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Now that she has become one of Time Inc.'s most high-profile successes, Martha Stewart is pushing for a bigger share of the revenue from her products and so far has balked at signing a new deal with the media giant.

Industry executives said Ms. Stewart pushed to renegotiate her original 1990 contract earlier this year. But Time's new offer, though sweetened considerably, has not been enough to entice Ms. Stewart to re-sign.

"The old contract was very favorable to Time Inc.," said one industry executive. "The new contract is much more favorable to Martha."

Ms. Stewart's media empire, including Martha Stewart Living, Martha Stewart Television, and a host of books and ancillary products, generates an estimated $200 million in annual revenue, according to Entertainment Weekly, a Time Inc. sister title.

Ms. Stewart last week was tight-lipped about her ongoing negotiations with Time Inc.

"It's very complicated," she told Advertising Age. One of the reasons for the delay, she said, was "they changed my partner."

That's a reference to Robert Miller, the former president-CEO of Time Inc. Ventures, the Los Angeles-based unit that was dissolved in a corporate restructuring last month.

With Mr. Miller gone, negotiations are now being handled directly by Time Inc. President-CEO Don Logan.

The departure of Mr. Miller comes three years after that of former Time Inc. executive S. Christopher Meigher III, who also had built a close working relationship with Ms. Stewart.

"I heard Martha was very unhappy when Chris [Meigher] left. Then she came to love Bob [Miller]. Now, she's very mad," said one former editor for Time Inc.

So far, Ms. Stewart said she is not talking with other companies and doesn't plan to leave Time Inc.

But at the same time, insiders said the original goal of having a new contract signed by yearend won't be met.

Left unsigned, Ms. Stewart could be courted by any number of potential partners from Walt Disney Co. with Capital Cities/ABC to S.I. Newhouse Jr., whose Clarkson Potter/Publishers imprint, a unit of Crown Publishers, has been publishing Martha Stewart best sellers since "Entertaining," her first book in 1982.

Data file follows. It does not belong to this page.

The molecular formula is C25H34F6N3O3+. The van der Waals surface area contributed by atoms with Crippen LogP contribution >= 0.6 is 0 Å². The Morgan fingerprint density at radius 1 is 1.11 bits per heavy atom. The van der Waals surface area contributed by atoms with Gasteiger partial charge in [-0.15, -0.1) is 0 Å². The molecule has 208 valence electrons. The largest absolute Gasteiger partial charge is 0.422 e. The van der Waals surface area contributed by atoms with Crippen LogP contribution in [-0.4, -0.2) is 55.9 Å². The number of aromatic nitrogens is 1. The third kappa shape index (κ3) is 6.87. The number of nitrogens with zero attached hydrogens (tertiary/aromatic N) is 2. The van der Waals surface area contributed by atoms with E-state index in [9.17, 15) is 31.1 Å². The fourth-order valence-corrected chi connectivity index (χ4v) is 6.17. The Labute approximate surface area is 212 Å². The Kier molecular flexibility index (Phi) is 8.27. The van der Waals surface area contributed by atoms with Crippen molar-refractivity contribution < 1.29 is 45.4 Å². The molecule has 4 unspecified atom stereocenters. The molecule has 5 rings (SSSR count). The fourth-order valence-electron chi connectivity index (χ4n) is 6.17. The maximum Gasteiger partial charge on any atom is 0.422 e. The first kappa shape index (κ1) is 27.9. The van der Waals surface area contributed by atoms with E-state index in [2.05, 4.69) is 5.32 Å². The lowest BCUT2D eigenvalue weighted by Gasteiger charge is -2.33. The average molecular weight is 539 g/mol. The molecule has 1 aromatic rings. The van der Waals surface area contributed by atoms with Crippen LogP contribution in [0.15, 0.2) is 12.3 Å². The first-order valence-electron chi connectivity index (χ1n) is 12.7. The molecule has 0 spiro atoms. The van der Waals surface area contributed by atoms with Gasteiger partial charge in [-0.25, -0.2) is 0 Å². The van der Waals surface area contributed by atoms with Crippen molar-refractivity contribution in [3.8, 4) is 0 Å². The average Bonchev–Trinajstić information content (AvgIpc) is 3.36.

Though Mr. Newhouse passed on the magazine concept in the late 1980s, it appears there has been a change of heart of late.

Said Conde Nast President Steve Florio last week, "If Martha Stewart Living ever went into play, we'd be very interested. It's more than a magazine. It's a media phenomenon with magazines, a syndicated TV show and books."

The magazine alone is estimated to be generating revenues of $50 million a year and to have a profit of between $3 million and $5 million.

Under her original 1990 agreement, Ms. Stewart, as the magazine's editor in chief, was paid a salary of about $400,000 plus perks and standard revenue-sharing incentives that brought the entire package up to about $750,000 a year.

But with the magazine's success and the addition of new TV revenues, Ms. Stewart sought to renegotiate for more significant equity in her products.

She has brought in high-powered entertainment lawyer Allen Grubman to plead her case with Time Inc. Among his clients: rock star Bruce Springsteen and Hollywood star Robert De Niro.

Ms. Stewart's non-Time Inc. relationships remain in place.

A spokesman for Crown Publishers President-Publisher Michelle Sidrane said the company expects to continue its relationship with Ms. Stewart "well into the next millennium."

Already, Martha Stewart's Cookbook is a best seller this year and Crown has slated Martha Stewart Healthy Cooking for release next year.

Time Inc. hopes its deal can be wrapped up in "due course."

A Time Inc. spokesman confirmed there are ongoing negotiations but insisted the two parties are not at an impasse.

"It's a contract extension," the spokesman said. "It's a normal, natural outgrowth of the business and we are having normal, natural business discussions on it."

Ms. Stewart's long-standing celebrity status has reached new heights of late. In recent weeks, she has made appearances on "60 Minutes," "Late Night With David Letterman" and the cover of TV Guide.

That's in addition to a prime-time holiday TV special that aired on CBS last week, regular appearances on NBC's "Today" show and her own weekly TV show, which is syndicated in more than 160 markets by Group W.


The Martha Stewart empire


Clarkson Potter/Publishers, an imprint of Crown Publishers, New York. Began relationship in 1982 with "Entertaining"; plans are under way for Martha Stewart Healthy Cooking in 1996.

Oxmoor House, a unit of Time Inc.'s Southern Progress Corp., as part of a joint agreement with Clarkson Potter, publishes books on topics drawn from Martha Stewart Living.


Martha Stewart Living began regular publication in 1991 as an every-other-monthly; today, at 10 times a year, it has paid circulation of 1,214,902 with plans to increase the rate base by 27% by next September.

Martha Stewart Television: Includes production of a weekly TV show syndicated to 150 markets by Group W. Reruns recently began appearing on cable's Lifetime five days a week. Total estimated weekly television audience is 5 million.


Every-other-weekly appearances on NBC's "Today."

Personal appearances at Kmart stores; chain sells a Martha Stewart Bed & Bath line.

Spokeswoman for American Express Co.'s Optima card.

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